Asking the Right Question

By |Published On: May 23, 2023|Categories: Coaching|3 min read|

My coaching sessions always start with me asking my client a question: what would you like to focus on today? What would you like to be different at the end of this session? How will you know when you’ve got there?

These questions aim to stimulate thinking and to challenge my client – in a safe and confidential space – to consider things in a different way, to change their perspective and generate new insights that lead to new ways of doing things.

Coaches can sometimes often overthink what the right question should be, the one that will truly unlock the client, and generate transformational insights. Too much focus on this can sometimes lead to the coach being distracted, rather than staying present and keeping things moving forward – and trusting the client to move themselves to where they need to be.

So, being a good coach is less about crafting and asking the right question of the client, it’s more about supporting the client to ask themselves the right question. This should be the key focus for a coaching session. And if a coaching engagement is successful, the client should be equipped to keep asking themselves the right questions outside of the coaching session. These might include:

  1. How often am I busy in a work context but somehow unproductive?
  2. Am I tackling the right problem? Can I reframe this challenge?
  3. Should I be focused on this, or do my stakeholders need me to focus on something else altogether?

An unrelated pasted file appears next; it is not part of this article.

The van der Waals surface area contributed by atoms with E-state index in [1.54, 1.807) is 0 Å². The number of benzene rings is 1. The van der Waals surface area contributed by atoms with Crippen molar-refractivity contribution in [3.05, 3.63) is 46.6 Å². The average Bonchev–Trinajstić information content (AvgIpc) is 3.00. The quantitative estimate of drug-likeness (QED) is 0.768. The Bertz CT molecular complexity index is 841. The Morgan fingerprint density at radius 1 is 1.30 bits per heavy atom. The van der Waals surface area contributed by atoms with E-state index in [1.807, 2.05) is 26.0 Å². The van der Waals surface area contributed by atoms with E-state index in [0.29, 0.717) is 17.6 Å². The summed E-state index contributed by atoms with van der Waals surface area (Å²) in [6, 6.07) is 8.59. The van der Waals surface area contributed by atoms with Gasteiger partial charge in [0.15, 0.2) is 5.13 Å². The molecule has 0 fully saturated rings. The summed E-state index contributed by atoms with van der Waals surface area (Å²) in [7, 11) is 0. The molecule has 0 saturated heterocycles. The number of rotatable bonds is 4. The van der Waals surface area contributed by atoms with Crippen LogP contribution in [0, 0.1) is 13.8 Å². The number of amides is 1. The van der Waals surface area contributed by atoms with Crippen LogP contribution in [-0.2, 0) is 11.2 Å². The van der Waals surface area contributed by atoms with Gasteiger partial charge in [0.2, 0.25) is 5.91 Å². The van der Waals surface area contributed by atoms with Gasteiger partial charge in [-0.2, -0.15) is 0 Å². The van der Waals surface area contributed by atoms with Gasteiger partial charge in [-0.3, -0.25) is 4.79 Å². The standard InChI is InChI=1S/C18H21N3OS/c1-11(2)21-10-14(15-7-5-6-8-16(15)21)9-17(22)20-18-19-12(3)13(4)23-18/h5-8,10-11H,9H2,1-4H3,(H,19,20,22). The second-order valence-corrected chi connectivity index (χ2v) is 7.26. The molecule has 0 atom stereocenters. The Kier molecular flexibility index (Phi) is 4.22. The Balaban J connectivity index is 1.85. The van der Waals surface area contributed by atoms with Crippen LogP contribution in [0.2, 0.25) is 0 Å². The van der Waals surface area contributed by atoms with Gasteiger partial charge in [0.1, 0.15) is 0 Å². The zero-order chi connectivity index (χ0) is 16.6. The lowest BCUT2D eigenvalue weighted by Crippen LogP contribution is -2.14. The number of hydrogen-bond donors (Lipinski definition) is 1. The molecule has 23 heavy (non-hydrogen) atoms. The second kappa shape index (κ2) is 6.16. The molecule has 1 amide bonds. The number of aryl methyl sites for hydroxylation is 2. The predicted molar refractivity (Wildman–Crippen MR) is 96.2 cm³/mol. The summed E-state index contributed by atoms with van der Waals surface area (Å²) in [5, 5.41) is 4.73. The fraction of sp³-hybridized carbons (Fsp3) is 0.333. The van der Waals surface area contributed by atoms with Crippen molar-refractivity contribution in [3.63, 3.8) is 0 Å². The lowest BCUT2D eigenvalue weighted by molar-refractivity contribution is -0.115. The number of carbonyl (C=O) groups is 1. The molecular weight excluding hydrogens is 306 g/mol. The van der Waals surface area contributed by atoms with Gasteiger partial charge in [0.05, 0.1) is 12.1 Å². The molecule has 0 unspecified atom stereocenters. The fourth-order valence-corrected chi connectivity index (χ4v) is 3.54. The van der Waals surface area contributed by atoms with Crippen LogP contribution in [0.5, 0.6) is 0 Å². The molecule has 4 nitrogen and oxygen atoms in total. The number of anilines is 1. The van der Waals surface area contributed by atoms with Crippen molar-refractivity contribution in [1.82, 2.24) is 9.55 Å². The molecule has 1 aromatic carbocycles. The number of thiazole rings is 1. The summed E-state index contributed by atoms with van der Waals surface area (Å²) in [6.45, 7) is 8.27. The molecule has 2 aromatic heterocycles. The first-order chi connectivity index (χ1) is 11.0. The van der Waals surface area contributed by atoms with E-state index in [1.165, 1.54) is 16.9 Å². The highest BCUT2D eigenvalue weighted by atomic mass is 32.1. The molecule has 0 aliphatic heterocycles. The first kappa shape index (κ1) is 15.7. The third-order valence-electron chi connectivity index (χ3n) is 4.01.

In a previous leadership role, I found myself pulled into client service challenge after client service challenge.  I started to question why it always fell to me to resolve these issues. But then I asked myself a different question. What if I built capacity in my team so they could handle these challenges, what would I, as the company leader, be freed up to focus on?  Business growth? Team or systems development? By asking this different question, the right question, suddenly it was obvious. I’d been focused on the wrong thing.  If I’d been asking myself the right question, challenging myself to focus on the most strategically pressing issue, I would have freed myself up long ago, but instead, I stayed in this pattern. And if a manager or leader is focused on the wrong things, chances are so are the rest of the team.

So how can you make sure you’re asking yourself the right question

  • Line up some questions to keep yourself on track. For instance:
    • How is what I’m doing contributing to the business / team / division / stakeholders reaching its key goals for this year?
    • What am I spending my time on and is it the most important challenge that the business (or my team / division) is facing?
    • What is the difficult thing that I’m avoiding thinking about?
    • Am I busy but not feeling productive?
    • Am I the best person to be doing what I’m doing? Is there someone else who should be doing it?
    • Are my team members and stakeholders asking themselves the right questions?
  • Jump at opportunities to change your perspective and think about challenges differently. Listen to what others are saying or are focused on.
  • Don’t be afraid to change tack. If you ask the right questions, you might well find you need to change course.
  • If you’re focussed on the right things, the value of that for a business leader cannot be overstated.

If you’re asking yourself the right questions, you’ll be a more credible leader. And in turn, you’ll have earnt the right to ask the same of your team.

Are you ready to change your management growth trajectory?